Political observers will attest that the majority of campaign ads are banal rehashings of tempered stump speeches. But we were greeted this week with a pleasant--and yet remotely disturbing--break from that pattern, with the video "Greene is on the scene," a parody of South Carolina Democratic Senate nominee Alvin Greene's campaign missteps set to a retro hip-hop tune.
The New York Times reported Thursday the video was, to the surprise of its nearly-18,000 viewers, an official product of the Greene campaign. That report also came as a surprise to the Greene campaign, according to CNN, who said it had no involvement in the video.
"I don't know who made it." But, the candidate said Friday morning, "it sounds good. Make sure everybody hears it."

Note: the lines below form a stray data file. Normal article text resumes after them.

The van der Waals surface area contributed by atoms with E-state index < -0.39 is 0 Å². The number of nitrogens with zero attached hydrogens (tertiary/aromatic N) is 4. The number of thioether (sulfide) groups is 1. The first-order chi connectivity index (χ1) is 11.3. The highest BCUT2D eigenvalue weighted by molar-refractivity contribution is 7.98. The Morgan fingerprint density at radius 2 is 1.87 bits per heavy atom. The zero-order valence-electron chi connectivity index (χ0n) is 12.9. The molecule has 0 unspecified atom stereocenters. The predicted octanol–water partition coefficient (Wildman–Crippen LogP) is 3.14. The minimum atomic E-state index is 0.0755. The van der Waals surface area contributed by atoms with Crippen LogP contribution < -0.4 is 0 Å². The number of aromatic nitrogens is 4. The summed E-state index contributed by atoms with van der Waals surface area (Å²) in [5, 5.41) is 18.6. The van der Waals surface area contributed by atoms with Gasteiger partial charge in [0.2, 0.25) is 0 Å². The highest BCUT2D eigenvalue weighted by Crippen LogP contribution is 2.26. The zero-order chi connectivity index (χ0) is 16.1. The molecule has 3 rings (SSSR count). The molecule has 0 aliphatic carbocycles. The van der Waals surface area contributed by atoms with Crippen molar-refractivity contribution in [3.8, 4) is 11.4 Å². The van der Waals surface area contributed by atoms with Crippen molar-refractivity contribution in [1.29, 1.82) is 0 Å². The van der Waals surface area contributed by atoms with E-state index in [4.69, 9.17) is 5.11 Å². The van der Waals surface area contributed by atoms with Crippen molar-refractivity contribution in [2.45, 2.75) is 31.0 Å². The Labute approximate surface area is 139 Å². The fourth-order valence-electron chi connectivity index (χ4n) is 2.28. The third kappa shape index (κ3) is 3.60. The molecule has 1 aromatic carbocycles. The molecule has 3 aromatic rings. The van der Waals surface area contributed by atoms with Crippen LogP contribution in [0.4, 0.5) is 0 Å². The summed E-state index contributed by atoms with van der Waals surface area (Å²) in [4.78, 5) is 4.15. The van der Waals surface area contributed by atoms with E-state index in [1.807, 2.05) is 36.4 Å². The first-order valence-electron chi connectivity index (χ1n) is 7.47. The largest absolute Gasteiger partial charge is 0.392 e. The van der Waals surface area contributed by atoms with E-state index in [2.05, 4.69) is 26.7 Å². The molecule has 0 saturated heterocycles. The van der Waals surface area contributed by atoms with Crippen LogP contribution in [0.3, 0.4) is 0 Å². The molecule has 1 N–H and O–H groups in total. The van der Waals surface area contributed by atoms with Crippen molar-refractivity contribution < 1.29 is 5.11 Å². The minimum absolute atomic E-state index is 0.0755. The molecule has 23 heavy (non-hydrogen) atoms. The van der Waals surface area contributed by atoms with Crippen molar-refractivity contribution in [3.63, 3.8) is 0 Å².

Notable lyrics include: "Well, Greene's a new face in politics. And he don't show porno to college chicks. … Real family values, those are rad. He loves family and lives with his mom and dad! … Alvin Greene is the one for you. He knows how you feel, 'cause he's unemployed, too!"
As much as the wrongful attribution of the parody to the Greene campaign is an indictment of lazy reporting, it is also a testament to the spectacle that is Alvin Greene.
As a professional political consultant, I would hope no candidate would attest to their unemployed status, voluntarily acknowledge they live with their parents, or make a vague reference to felony charges related to pornography in an official campaign production. Of course, I would also hope that no black candidate would show obscene material to a white female college student not-yet twenty in a state with a history of racial tensions, unveil a jobs plan whose central plank was the production of candidate-resembling action figures, or film the campaign's inaugural interview from a messy den wearing socks and a ratted family reunion t-shirt.
But Alvin Greene managed to do all those things. And more.